Rising Artists: Innanet James
D.C.’s hip hop scene is more diverse than it has ever been, cultivating a new wave of emcees who bring to the table a wide variety of styles and influences. There isn’t a distinct ‘sound’ that defines local hip hop, and this is evident when looking at the eclectic roster of acts who’ve recently achieved buzz outside of the region like GoldLink, Chaz French and Jay IDK.
Adding to that growing list is Innanet James, a 21-year-old rapper from Maryland who recently released an impressive debut project called Quebec Place. The record is nuanced with elements of go-go, house and soul, setting up a dynamic listening experience for those who’ve had the chance to discover it.
The title alone, an ode to the residential street in D.C., hints at how heavy of an influence James’ hometown has on his music. Quebec Place serves as a window into James’ personal life, as he illustrates his Maryland upbringing and struggles of making it as a rapper. His candor and polished technical prowess are well beyond his years, and it’s interesting to think of what he’ll accomplish down the road.
Before he opens for Jay IDK on Oct. 18 at U Street Music Hall, I spoke with James via email on his recent release and future plans.
How has living in the D.C. area influenced your music? Do you find inspiration from other DMV-area artists?
Yeah, I grew up in Maryland, in Montgomery County in the Silver Spring area. It’s right outside of D.C., so as far as my area influencing my music, it molded it with being able to tell stories about stuff I’ve seen and know from my hometown–like the sole references, and lines I say in songs that people here at home will be able to relate to.
Speaking of–who are your influences?
My biggest influence was Lil Wayne, so it’s crazy to see he’s thinking about retiring.
How did you get into music?
I got into music from rap being all I knew from a young age–no bullshit, I remember hearing [Ghostface Killah song] “Cherchez LaGhost” waking up some mornings. And yeah, my dad played in go-go bands, but his music was different from mine. I wanted to do my own thing.
Where’d the moniker “Innanet James” come from? Is it referencing the fact that you first became known online (à la Myspace Tom), or from something else?
[Laughing] I got my name off some high shit–I was fried one day and started thinking, “I’m always using the internet in some way,” and then it made sense for my music. Like, if people find me, where are they most likely to find out about me first? The internet, and it all just worked.
It seems like you popped up out of nowhere just a few months ago, with the release of “Summer.” How long have you been making music? Was “Summer” in the works for a long time, or was it more of a sudden success?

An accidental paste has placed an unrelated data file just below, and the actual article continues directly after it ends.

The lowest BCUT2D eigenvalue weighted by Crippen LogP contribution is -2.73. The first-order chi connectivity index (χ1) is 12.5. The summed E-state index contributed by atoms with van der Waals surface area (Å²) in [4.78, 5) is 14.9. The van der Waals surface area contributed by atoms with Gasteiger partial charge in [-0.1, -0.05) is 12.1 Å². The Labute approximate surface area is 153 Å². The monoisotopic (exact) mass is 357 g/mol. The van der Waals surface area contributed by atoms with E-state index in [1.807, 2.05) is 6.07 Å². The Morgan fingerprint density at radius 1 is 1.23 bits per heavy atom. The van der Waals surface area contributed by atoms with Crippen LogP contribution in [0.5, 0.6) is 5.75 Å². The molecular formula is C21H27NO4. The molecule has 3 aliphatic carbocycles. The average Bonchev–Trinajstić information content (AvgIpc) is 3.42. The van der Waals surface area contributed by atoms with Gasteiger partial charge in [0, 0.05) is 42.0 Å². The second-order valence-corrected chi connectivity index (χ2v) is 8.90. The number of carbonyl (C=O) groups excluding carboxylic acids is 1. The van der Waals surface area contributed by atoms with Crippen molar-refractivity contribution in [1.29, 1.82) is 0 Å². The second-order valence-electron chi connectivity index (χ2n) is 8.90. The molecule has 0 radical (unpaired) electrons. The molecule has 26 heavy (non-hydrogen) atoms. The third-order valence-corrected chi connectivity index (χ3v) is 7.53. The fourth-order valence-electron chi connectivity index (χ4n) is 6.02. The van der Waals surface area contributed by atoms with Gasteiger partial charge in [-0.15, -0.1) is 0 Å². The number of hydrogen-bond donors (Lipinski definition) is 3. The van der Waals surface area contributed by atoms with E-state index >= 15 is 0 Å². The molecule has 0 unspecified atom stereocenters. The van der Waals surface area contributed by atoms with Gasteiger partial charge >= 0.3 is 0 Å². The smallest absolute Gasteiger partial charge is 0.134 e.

I’ve been making music for a minute on-and-off for years as a kid, but I didn’t take it seriously until I was 20. [And] nah, “Summer” was a sudden success–[I] heard the beat, wrote the song and went to the studio all in like, two days.
Your debut release, Quebec Place, just dropped a few weeks ago–how was the writing/recording/prep process? Is this something you’ve been working on for years, or a relatively new endeavor?
Quebec Place was a new endeavor. I wrote and recorded it all in about three months a little after “Summer” was released. It was a process because it was all new [to me]. I didn’t know a lot about putting an E.P. together and like, song structure and all that kinda shit.
Did you record the album in the D.C. area, at a local studio?
I recorded it at a few places, mostly house studios but [they were] in Maryland.
I assume your new record’s name is a nod to Quebec Place in D.C.–what’s the significance of that area?
I grew up all over the DMV area–born in D.C., moved to Maryland, then back to D.C., then back to Maryland, back and forth until eventually around [when I was] 11, my family moved to Quebec Place and there I remember having a few of the best summers growing up. So since Quebec Place is a summer project, I named it after where I spent my favorite summers.
Your new album features a few collaborations. What would your dream collaboration be–i.e., if you could work on a track or album with anyone, who would you choose?
Yeah, I’ve got Chaz French and Anik Khan on it for two very dope tracks [“Jams” and “Flavour”], but I think if I could’ve gotten Anderson .Paak on this joint then it would’ve been crazy–that’s my dream collab.
Along with releasing the album, you’ve been touring around a bit, supporting artists like Mike Stud and The White Panda–is this your first time traveling to promote your music? How does touring compare to performing at home or spending time recording?
Yeah, I’ve done a few shows. It’s cool; I’m still getting used to it for real, but the show’s the same everywhere when you’re new. It’s a few people who know your music, but you’re really trying to get people to know it.
And finally, now that the record’s out–what’s next for Innanet James?
More music, more music and more music.